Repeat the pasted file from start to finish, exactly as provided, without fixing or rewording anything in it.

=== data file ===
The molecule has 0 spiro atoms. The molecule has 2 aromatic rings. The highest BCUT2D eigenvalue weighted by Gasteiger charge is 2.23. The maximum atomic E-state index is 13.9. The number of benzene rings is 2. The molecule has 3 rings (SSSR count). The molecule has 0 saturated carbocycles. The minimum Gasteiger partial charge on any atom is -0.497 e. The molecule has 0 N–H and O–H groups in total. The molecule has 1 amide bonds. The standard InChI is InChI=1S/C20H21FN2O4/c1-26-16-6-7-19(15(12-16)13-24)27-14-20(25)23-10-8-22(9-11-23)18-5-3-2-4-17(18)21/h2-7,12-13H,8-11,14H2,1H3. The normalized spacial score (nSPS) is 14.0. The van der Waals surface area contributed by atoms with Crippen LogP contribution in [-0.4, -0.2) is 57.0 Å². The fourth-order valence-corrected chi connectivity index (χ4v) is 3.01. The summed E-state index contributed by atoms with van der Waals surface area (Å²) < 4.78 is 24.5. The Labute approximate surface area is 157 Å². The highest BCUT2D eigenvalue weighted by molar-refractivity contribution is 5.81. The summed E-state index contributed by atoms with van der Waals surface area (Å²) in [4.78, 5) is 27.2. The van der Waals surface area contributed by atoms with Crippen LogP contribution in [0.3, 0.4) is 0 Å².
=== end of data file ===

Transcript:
The molecule has 0 spiro atoms. The molecule has 2 aromatic rings. The highest BCUT2D eigenvalue weighted by Gasteiger charge is 2.23. The maximum atomic E-state index is 13.9. The number of benzene rings is 2. The molecule has 3 rings (SSSR count). The molecule has 0 saturated carbocycles. The minimum Gasteiger partial charge on any atom is -0.497 e. The molecule has 0 N–H and O–H groups in total. The molecule has 1 amide bonds. The standard InChI is InChI=1S/C20H21FN2O4/c1-26-16-6-7-19(15(12-16)13-24)27-14-20(25)23-10-8-22(9-11-23)18-5-3-2-4-17(18)21/h2-7,12-13H,8-11,14H2,1H3. The normalized spacial score (nSPS) is 14.0. The van der Waals surface area contributed by atoms with Crippen LogP contribution in [-0.4, -0.2) is 57.0 Å². The fourth-order valence-corrected chi connectivity index (χ4v) is 3.01. The summed E-state index contributed by atoms with van der Waals surface area (Å²) < 4.78 is 24.5. The Labute approximate surface area is 157 Å². The highest BCUT2D eigenvalue weighted by molar-refractivity contribution is 5.81. The summed E-state index contributed by atoms with van der Waals surface area (Å²) in [4.78, 5) is 27.2. The van der Waals surface area contributed by atoms with Crippen LogP contribution in [0.3, 0.4) is 0 Å².